2nd Quarter Growth Down
Indonesia recorded lower economic growth in the second quarter of this year as it lost the momentum that had come from an increase in consumer spending, payroll bonuses and migrant worker remittances during Idul Fitri, according to the Institute for Development of Economics and Finance (Indef). “Indonesia missed the momentum to boost its economy when there were payroll bonuses and remittances from overseas workers during Idul Fitri and spending for general elections in April, an increase in consumer spending in the second quarter,” Indef executive director Tauhid Ahmad said in Jakarta on Aug. 7. The growth of Indonesia’s gross domestic product (GDP) slowed to 5.05 percent in the second quarter of this year, down from 5.07 percent in the previous year, despite high spending during the Idul Fitri holidays and on the general elections, Statistics Indonesia (BPS) reported on Aug. 5.
July Trade Deficit
Indonesia has recorded a trade deficit of US$63 million in July on the back of weak commodity prices that has affected its export value, according to Statistic Indonesia (BPS) data released on Thursday. The figure is a reversal from a June trade surplus of around $300 million. The country’s balance of trade has maintained a negative trend overall from January to July with a deficit of $1.9 billion, which is still an improvement from the minus $3.21 billion it recorded during the same period in 2018. Exports in July declined 5.12 percent year-on-year (yoy) to $15.45 billion, while imports fell 15.21 percent yoy to $15.51 billion. (Jakarta Post)
Payments Monopoly Investigated
The Business Competition Supervisory Commission (KPPU) is investigating e-payment service OVO over a possible breach of anti-monopoly rules in relation to parking facilities at a number of shopping malls and hospitals. KPPU investigator Devi Matondang said in Jakarta on Monday that the commission suspected OVO of monopolizing parking fee payment systems at public facilities belonging to the Lippo Group, such as Siloam Hospitals.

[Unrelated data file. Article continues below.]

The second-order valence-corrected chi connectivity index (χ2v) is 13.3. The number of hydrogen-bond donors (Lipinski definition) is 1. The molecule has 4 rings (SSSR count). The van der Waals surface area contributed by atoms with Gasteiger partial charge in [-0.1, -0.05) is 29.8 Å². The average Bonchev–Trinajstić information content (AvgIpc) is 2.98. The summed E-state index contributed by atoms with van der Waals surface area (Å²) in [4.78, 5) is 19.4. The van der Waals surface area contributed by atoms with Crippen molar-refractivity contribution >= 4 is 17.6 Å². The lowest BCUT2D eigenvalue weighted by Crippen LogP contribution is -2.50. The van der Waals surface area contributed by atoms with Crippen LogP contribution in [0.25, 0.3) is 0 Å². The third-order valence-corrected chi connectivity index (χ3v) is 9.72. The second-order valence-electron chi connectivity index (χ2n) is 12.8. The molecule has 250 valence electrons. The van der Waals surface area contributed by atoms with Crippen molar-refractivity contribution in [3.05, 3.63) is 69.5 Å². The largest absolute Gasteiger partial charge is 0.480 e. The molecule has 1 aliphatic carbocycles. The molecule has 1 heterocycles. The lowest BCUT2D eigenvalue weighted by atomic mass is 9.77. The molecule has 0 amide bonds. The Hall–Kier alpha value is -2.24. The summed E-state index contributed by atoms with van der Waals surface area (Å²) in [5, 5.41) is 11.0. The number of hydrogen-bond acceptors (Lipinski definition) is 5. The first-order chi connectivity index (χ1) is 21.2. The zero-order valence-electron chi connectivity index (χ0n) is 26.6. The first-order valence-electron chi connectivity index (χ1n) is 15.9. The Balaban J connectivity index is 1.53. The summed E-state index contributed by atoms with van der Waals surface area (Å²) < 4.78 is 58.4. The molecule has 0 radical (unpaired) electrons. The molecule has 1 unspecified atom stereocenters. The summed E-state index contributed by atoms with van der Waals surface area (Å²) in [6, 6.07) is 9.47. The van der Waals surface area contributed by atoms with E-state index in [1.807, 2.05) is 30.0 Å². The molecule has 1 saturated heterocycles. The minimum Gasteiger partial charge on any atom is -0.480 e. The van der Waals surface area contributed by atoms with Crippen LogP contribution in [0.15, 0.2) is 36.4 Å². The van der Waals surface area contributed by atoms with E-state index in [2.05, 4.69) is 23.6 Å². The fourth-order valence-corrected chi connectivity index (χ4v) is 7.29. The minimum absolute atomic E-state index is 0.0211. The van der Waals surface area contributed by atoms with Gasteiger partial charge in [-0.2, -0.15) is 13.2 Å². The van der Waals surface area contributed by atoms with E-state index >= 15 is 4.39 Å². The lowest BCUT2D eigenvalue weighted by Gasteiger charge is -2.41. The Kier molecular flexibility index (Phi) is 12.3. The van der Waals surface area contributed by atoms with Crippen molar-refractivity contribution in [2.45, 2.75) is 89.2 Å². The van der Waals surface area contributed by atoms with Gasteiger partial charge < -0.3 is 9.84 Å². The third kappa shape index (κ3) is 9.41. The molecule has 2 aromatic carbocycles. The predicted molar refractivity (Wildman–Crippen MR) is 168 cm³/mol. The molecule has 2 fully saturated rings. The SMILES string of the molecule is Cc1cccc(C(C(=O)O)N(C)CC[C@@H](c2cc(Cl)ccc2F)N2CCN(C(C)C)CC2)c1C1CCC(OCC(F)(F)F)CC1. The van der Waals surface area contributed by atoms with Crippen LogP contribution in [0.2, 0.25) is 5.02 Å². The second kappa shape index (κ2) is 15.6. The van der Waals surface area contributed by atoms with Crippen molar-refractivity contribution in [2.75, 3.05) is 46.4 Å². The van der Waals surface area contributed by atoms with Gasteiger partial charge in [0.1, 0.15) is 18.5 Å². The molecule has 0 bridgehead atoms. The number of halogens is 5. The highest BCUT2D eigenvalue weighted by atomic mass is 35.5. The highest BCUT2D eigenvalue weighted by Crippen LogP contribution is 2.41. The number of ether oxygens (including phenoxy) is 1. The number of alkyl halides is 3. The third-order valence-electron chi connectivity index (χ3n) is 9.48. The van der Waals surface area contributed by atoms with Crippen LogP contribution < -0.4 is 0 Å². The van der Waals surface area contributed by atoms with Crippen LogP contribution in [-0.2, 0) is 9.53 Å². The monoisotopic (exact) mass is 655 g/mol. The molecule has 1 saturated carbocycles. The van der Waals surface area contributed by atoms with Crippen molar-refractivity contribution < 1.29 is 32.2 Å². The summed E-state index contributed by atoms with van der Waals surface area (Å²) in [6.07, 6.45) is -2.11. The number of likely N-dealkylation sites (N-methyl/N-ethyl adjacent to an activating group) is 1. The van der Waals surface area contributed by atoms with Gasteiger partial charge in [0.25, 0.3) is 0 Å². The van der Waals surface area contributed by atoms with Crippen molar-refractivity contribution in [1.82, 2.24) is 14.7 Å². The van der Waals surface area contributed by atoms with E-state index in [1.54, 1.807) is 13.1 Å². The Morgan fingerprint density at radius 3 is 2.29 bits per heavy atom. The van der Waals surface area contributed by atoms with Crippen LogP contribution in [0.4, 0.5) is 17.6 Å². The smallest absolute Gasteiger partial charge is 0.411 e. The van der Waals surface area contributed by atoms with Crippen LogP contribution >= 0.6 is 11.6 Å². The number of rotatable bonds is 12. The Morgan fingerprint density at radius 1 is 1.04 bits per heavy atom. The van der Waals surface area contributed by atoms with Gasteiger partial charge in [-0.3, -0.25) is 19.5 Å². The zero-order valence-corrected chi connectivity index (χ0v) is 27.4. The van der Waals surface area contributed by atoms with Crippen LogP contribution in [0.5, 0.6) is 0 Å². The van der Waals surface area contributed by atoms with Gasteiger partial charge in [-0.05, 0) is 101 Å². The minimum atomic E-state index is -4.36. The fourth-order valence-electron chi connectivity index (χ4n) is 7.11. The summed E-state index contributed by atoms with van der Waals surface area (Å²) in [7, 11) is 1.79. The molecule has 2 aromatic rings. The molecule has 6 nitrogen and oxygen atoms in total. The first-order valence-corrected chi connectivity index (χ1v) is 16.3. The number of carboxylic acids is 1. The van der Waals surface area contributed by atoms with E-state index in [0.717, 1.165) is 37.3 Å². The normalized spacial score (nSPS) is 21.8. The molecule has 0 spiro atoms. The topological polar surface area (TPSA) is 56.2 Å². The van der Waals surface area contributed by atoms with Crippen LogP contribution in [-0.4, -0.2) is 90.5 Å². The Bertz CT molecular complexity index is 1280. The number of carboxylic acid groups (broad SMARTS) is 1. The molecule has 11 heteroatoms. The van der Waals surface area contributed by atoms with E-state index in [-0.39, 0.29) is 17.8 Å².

“There have been public complaints over parking payments at Lippo’s public facilities, such as Lippo Malls and Siloam Hospitals, where visitors [are permitted] to use only the OVO app to pay parking fees,” said Devi. She said that Lippo Malls had allowed visitors to pay parking fees using cash or the Flazz e-payment card issued by Bank Central Asia (BCA) prior to OVO’s establishment in 2017. (Jakarta Post)
Death of Globalization: BI Governor
BI Governor Perry Warjiyo stated that there are a number of changes in the global spectrum in the past few years such as the shifting trend of globalization to digitalization which forces policymakers to constantly respond to the rapid changes. “We are facing the death of globalization and the rise in digitalization,” said Perry in his acceptance speech at the 13th Bulletin of Monetary Economics and Banking (BMEB) International Conference in Bali today. The BI Governor then compared the current situation to past events where global trade took the role as a way for a country to improve their economic growth. This he says is a stark contrast to what can be observed today where a number of countries rely heavily on their internal strength in facing the global trade. Perry then asked the conference’s audience; “Is there still room available for global trade to return to the state of equilibrium?” As for digitalization, Perry mentioned its growing trend, especially in the financial sector where the services of banks and financial institutions are slowly being outperformed by financial technologies or fintech. “This is the rise of digitalization,” the Bank Indonesia Governor said. (Tempo)